The nunnery has grown, becoming a center of education and spiritual practice for approximately 130 nuns from India, Nepal, and Tibet. Kerin notes that the Keydong nuns are “part of a sea change—but a gradual one—in Buddhist monasticism.” While the primary focus of Tibetan Buddhist nunneries has traditionally been performing prayer ceremonies for the world and cultivating contemplative practices, the Keydong nunnery is one of the first to develop an educational program that includes Tibetan debate, Tibetan language, Tibetan ritual arts, English, mathematics, health, and traditional Tibetan medicine. The nuns sometimes tend the sick and may also do community organizing, advocating for better conditions and services for people in their neighborhood.
In addition, the Keydong nuns have been pursuing higher Tibetan religious education, including learning sand mandala creation, a practice involving scriptural knowledge, meditation, and the development of specific techniques. Reserved for centuries to highly-educated male monastics, mandala creation, says Kerin, an assistant professor of art history at Washington and Lee University, “is one of the most meritorious activities that one can undertake in the Tibetan Buddhist world,” and one available now to women in large part because of the support of the Dalai Lama. “In the past,” she adds, “nuns were not oriented toward studying the scriptures, but more toward devotional practice . . . . But the scriptures never actually stated that nuns were not allowed to make sand mandalas.”
Mandala as meditation
Each mandala is an act of meditation at the same time that it is an extraordinary work of art, a celestial palace with complex and beautiful architecture supporting a wealth of symbols. “If the mandala is done correctly,” Kerin says, “the deity takes up residence along with its entire retinue. Creating the mandala means creating opportunity for sentient beings to experience the divine presence.”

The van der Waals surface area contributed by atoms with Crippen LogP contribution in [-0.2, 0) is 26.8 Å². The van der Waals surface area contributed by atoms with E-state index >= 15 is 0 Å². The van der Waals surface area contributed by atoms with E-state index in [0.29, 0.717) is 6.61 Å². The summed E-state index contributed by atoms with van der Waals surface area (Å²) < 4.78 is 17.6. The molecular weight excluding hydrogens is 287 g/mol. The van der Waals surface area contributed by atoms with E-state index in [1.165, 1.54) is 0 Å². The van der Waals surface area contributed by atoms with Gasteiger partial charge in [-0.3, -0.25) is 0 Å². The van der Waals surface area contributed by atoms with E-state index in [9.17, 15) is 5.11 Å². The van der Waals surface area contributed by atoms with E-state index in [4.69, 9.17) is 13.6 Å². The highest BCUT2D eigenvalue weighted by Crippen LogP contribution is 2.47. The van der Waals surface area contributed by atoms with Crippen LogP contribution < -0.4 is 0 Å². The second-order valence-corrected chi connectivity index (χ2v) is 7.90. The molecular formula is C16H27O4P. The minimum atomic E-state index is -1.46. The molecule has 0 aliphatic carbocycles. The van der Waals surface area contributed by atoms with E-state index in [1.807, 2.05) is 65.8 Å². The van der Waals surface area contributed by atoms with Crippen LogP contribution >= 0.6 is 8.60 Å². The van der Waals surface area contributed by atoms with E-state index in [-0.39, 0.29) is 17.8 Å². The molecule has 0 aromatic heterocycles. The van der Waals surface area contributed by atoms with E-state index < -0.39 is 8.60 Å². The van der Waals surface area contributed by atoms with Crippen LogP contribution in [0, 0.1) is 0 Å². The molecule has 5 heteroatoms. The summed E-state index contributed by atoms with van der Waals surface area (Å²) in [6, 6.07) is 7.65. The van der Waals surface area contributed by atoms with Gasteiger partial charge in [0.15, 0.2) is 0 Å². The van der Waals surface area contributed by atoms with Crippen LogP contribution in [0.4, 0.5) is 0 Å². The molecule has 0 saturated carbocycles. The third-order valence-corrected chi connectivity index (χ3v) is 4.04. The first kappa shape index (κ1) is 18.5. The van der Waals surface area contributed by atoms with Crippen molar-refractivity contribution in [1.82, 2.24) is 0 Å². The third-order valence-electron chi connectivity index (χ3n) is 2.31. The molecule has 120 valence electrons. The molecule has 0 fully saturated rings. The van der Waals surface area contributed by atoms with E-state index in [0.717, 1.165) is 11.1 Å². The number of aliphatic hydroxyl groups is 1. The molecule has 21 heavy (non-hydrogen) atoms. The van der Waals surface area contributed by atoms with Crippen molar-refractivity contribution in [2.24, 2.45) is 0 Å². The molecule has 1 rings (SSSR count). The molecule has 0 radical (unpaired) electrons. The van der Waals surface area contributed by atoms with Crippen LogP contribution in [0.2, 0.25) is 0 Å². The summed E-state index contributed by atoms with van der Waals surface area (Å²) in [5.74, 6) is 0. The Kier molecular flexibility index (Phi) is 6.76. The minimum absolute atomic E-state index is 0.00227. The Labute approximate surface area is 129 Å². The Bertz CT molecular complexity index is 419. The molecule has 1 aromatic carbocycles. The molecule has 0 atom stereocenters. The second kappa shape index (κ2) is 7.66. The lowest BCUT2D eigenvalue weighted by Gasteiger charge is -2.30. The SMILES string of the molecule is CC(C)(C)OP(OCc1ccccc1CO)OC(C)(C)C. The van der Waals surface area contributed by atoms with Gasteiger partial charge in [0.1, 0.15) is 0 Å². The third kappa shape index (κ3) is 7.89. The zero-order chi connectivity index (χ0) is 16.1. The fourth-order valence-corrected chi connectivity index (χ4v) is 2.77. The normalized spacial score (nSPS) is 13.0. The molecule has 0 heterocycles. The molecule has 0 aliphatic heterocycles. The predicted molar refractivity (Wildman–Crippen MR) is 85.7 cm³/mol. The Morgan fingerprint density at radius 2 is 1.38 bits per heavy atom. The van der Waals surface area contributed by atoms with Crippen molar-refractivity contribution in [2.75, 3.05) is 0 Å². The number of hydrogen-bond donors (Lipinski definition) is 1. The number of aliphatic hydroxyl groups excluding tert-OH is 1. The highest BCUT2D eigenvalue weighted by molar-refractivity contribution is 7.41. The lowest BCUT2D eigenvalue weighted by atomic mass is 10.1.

Garmany Hall,where the nuns worked, was open to the Trinity community and the public six days each week. While the nuns were in residence, the campus hosted related activities, including a keynote address by Kerin entitled “Tradition Changing Women, Women Changing Tradition: The Interface of Tibetan Nuns and the Sacred Art of Sand Mandala Making.” Trinity classes visited, as well as students from throughout the region, community groups, and thousands of individuals.
“The impact of the mandala on the campus was palpable,” Dworin says. “The work of creating the mandala is an example of sacred ritual that becomes unintended performance by the fact that people witness it.” As Alanna Lynch ’14, one of Dworin’s students, wrote: “This idea, the interconnectivity of the particles that make up the universe, is part of the reason the mandala is so moving for me. It is the representation of the beauty of bringing those particles together. To create something so beautiful from dust, from nothing, fills me with a sense of wonder.”
Inherent in the creation of the mandala and essential to its message is the knowledge of its own inevitable transformation, done with the same attention to ritual detail. Findly describes the process as “de-sacralizing”: removing the sand in a specific way, cutting through the mandala in each of the four primary directions and the midpoints, and sweeping the sand into jars and chanting and circumambulating the site of the mandala. “The main jar is wrapped in brocade,” she explains, “much as a dead body would be in Tibetan Buddhist tradition.” Then it’s on to the nearest river where the sand’s bright colors, now transmogrifi ed into a neutral gray, become part of the water’s flow.
“Buddhism teaches us that the world is transitory, and we suffer when we are attached to transitory things” Findly says. “We become attached to the process and the beauty of the mandala itself, and are sad when we see this beautiful creation being undone. What the mandala tells us is that we can care and have compassion, but cannot possess and cling to.”
Dworin adds, “There is also something beautiful about the final ritual, reminding us of the cyclical nature of life. The mandala is gone — but who knows where the energy of that sand may turn up again?”
Watch “The Sacred Art of Sand at Trinity College”